Cash flow and funding
Operating cash flow for the half year is expected to be slightly stronger than last year with the benefit of increased profitability and lower capital expenditure. As previously indicated, a number of longer-term projects were completed last year and expenditure in the food businesses this year was lower as a result. The cost of store developments for Primark remains close to last year. Net debt at the half year is expected to be some £1.65bn.
In late March we expect to complete a private placement of senior notes to a number of UK and US institutional lenders. This issue will add to the financial strength and flexibility of the group. It will provide funds in addition to our existing committed bank facilities, some of which will be used to refinance debt maturing next year, and will have the effect of further diversifying our sources of funding and lengthening our debt maturity profile. Subject to completion of investor due diligence, the funding will raise $526m with a range of maturities from 2019 to 2024. The 3.66% average fixed interest coupon on these notes is higher than the current variable interest rate on shorter term bank borrowings and will increase the group’s interest expense in the second half.
Profit from Sugar in the first half will be substantially ahead of last year driven by a strong increase in the UK, further improvement in Spain and a better performance from Illovo.
In the UK, the sugar campaign progressed well. Beet processing is now virtually complete and sugar production is now estimated to be 1.3 million tonnes compared with just under
1.0 million tonnes last year. Profit in the UK in the first half will be well ahead of last year benefiting from the absence of the higher processing costs associated with the harsh winter, a strong factory performance, high sugar content in the beet and higher prices.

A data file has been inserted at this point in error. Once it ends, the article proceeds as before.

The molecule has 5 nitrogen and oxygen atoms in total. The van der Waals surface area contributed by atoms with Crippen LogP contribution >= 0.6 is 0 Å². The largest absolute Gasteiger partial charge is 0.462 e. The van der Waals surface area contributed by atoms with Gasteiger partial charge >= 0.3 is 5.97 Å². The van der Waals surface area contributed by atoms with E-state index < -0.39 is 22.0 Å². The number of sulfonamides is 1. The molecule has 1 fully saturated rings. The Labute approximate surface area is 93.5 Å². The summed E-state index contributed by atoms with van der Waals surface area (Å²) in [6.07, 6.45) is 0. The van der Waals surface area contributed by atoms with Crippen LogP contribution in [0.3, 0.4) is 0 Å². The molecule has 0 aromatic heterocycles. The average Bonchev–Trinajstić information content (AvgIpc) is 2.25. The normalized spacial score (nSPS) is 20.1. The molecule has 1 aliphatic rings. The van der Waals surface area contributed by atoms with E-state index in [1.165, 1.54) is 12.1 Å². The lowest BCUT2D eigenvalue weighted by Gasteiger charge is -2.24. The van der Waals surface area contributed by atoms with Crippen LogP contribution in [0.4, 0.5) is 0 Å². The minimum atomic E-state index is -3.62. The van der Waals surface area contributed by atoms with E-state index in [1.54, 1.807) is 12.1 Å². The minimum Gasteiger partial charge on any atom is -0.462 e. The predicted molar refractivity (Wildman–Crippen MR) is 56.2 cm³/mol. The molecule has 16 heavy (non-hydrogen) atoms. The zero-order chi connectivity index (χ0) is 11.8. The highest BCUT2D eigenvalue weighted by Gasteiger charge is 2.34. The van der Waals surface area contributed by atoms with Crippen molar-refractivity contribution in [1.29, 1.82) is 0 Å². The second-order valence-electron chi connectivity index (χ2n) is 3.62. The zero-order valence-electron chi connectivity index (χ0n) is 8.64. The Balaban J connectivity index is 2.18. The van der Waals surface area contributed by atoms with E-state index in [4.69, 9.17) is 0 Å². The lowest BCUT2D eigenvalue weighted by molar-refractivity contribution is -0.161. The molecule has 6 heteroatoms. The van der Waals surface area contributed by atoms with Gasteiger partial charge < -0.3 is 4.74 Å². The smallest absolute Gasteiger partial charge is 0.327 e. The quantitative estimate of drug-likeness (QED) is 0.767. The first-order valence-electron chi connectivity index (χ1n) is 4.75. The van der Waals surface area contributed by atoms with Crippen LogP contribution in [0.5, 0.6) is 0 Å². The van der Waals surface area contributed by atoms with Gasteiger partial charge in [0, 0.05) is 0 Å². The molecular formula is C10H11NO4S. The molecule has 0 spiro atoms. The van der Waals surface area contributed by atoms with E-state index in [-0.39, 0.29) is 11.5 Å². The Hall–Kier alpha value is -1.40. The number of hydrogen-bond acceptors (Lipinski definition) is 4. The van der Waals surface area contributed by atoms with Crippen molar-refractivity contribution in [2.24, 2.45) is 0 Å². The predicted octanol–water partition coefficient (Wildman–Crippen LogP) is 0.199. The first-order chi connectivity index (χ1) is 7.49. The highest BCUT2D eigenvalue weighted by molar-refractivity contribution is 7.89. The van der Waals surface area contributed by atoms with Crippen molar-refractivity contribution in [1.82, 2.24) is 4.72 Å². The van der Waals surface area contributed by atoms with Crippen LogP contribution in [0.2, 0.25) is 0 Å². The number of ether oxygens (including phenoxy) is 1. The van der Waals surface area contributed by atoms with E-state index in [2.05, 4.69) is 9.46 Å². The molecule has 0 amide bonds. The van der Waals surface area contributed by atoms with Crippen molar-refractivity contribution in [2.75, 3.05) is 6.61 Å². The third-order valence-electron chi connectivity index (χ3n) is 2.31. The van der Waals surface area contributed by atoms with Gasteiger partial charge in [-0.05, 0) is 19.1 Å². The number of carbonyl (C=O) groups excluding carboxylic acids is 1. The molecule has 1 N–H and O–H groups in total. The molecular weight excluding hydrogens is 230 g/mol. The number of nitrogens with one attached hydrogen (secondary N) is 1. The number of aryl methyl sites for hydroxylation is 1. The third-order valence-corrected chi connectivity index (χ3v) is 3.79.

In Spain, high beet yields, improved levels of extraction and record throughput are being achieved in the northern campaign while plantings are complete in the south. The refinery at Guadalete is operating at close to capacity and expects to produce some 360,000 tonnes of sugar this year. Profit will benefit from higher sugar prices and improvements in operating efficiency.
Revenues at Illovo benefited from favourable regional pricing and profit improved in all countries. Plant operations were satisfactory although sugar production is likely to be lower than last year, despite the increased area under cultivation, as a result of severe drought in South Africa and lower sucrose levels in the cane throughout the region.
Last year’s drought in south China reduced cane yields and the sucrose content is also lower. Sugar production will be less than last year as a result. Sugar production in the north east is expected to be significantly ahead again, as a result of the additional beet acreage under cultivation. Profit for China is expected to be lower than last year as a result of the difficulties in south China and prices which are below last year’s record highs.
Each of the agriculture businesses achieved good revenue growth in the period led by K W Trident’s strong sales of sugar beet feed and another excellent performance from AB Vista, our international micro-ingredients feed business. First half profit from the UK and Chinese feed businesses will be similar to last year. Frontier’s sales in the period were ahead of last year although lower grain prices have seen a fall in trading volumes and profit from this joint venture is not expected to reach last year’s very strong level.